Desde Dentro de Cuba.

Distribuido por Cuba Free Press, Inc. -

01 de Febrero del 2000


Havana.- The people "already are getting tired, " a friend told Cuba Free Press as we discussed the relative paucity of crowds for the "spectacular show" that the Cuban regime scheduled for the arrival of the two grandmothers of Elian Gonzalez from the United States on Jan. 30.

The writer dissented politely, telling the friend that the people were not "tired." What was really happening, the writer explained, was that most of the participants in these marches and parades had never been participating voluntarily. But on that welcoming day, a Sunday, people did not show up because it was neither a working day nor a school day. So the students and government-union workers could not easily be mobilized by government mandate.

By now everybody knows that the government of Fidel Castro, at least in the Elian case, has mobilized the schools, work places and communist party offices intensively for the various activities so that crowds might show up on television stations in the United States.

In this case, during the Cuban TV stations' early Sunday newscasts, an announcer had read more than a dozen times a document which instructed the public about the hours when the grandmothers' spectacle would take place and listed various locations where people could gather to watch it.

Despite all that repetition, the grandmothers' parade did not produce the fruits anticipated. Along most of the avenues where people could watch the car displaying the grandmothers there were only scattered and small groups of citizens waving the paper flags 'donated' to them by the government. The panoramic views shown by the TV stations revealed more of an absence of people than of ample crowds, except where 23rd St. intersects Malecon avenue and also on the street which runs past the United States' Interests' Office.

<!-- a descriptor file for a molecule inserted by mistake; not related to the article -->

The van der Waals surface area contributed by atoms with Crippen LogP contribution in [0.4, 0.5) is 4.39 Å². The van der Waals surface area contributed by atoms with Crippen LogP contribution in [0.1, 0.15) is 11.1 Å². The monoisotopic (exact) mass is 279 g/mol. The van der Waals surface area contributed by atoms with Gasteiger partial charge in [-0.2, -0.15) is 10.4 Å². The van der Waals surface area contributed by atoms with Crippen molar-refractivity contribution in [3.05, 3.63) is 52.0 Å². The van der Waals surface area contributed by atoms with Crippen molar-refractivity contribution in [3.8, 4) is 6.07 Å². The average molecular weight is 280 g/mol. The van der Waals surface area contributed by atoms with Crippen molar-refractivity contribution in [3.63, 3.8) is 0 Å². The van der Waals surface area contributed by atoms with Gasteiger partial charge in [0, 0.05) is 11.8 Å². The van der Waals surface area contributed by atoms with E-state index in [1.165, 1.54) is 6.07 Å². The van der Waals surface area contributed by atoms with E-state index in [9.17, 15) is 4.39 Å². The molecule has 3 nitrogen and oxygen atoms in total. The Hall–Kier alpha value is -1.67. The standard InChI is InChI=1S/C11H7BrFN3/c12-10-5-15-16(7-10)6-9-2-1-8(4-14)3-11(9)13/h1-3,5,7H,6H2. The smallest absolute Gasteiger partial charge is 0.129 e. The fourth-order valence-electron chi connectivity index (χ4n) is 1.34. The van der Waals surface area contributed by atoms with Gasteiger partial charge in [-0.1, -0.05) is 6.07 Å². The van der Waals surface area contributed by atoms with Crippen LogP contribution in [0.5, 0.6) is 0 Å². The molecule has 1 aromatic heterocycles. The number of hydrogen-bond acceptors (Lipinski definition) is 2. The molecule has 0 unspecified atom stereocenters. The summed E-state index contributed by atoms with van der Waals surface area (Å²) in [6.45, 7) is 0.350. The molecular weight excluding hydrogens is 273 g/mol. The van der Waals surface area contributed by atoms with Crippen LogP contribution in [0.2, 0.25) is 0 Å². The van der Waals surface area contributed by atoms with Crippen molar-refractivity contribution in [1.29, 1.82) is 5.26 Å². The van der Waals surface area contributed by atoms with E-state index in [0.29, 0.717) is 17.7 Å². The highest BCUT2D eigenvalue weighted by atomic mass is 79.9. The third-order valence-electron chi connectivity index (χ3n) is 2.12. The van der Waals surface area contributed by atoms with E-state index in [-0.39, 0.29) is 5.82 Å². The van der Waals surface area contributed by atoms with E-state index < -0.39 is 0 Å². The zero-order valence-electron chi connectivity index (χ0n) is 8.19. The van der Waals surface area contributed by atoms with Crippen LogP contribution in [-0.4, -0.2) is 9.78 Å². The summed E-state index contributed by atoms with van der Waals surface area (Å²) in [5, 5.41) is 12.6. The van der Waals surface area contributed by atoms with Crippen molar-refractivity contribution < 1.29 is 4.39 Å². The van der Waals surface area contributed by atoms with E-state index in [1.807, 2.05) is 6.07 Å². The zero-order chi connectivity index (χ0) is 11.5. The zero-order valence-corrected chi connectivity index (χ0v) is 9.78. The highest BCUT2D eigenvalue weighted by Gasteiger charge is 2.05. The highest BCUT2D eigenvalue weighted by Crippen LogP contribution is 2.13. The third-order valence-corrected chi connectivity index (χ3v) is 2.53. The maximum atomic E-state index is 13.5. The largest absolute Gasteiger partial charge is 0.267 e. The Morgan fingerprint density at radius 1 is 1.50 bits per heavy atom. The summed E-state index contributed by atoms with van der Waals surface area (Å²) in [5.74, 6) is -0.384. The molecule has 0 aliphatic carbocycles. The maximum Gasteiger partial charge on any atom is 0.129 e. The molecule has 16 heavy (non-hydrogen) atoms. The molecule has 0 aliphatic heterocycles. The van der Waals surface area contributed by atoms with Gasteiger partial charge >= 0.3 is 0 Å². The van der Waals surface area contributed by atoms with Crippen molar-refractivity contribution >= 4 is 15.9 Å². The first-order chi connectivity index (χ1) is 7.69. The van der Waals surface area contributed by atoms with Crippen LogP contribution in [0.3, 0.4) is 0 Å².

The writer does not doubt that the "humble and lovable" grandmothers, as the commentators describe them, felt proud of the popular support they might think was shown by the welcoming groups. But those who had counted on watching the finals of the Cuban soccer contest were disappointed because that was canceled as was the Open Discussion that Diego Armando Maradona had scheduled with special permission of the Maximum Leader.

People are now asking each other, "can anyone tell me what has happened to the Committees for the Defense of the Revolution (CDRs)?" And, "have the CDRs lost their capacity to mobilize the public?"

This journalist can report from observation that at the bus stops at Santa Cataline and Heredia streets and in the "10th of October" neighborhood, more than a dozen of those long buses (popularly called "camels" because of the odd humps in their middles) were sitting without passengers. They were waiting in vain for the public that had decided not to come aboard. Were the CDRs supposed to have herded the people to the buses? Has the capital's population lost its fear?

The answers may be found in a saying attributed to Karl Marx in which he spoke of something which "had vanished in the air!" The writer knows that he knows nothing but that things are happening as darkly seen through a gathering fog.

What the Cuban regime once again has documented - perhaps without much forethought - is a gradual deterioration of its system, which the regime tries to disguise so as to avoid looking ridiculous.

By Armando Aņel, Cuba Free Press.

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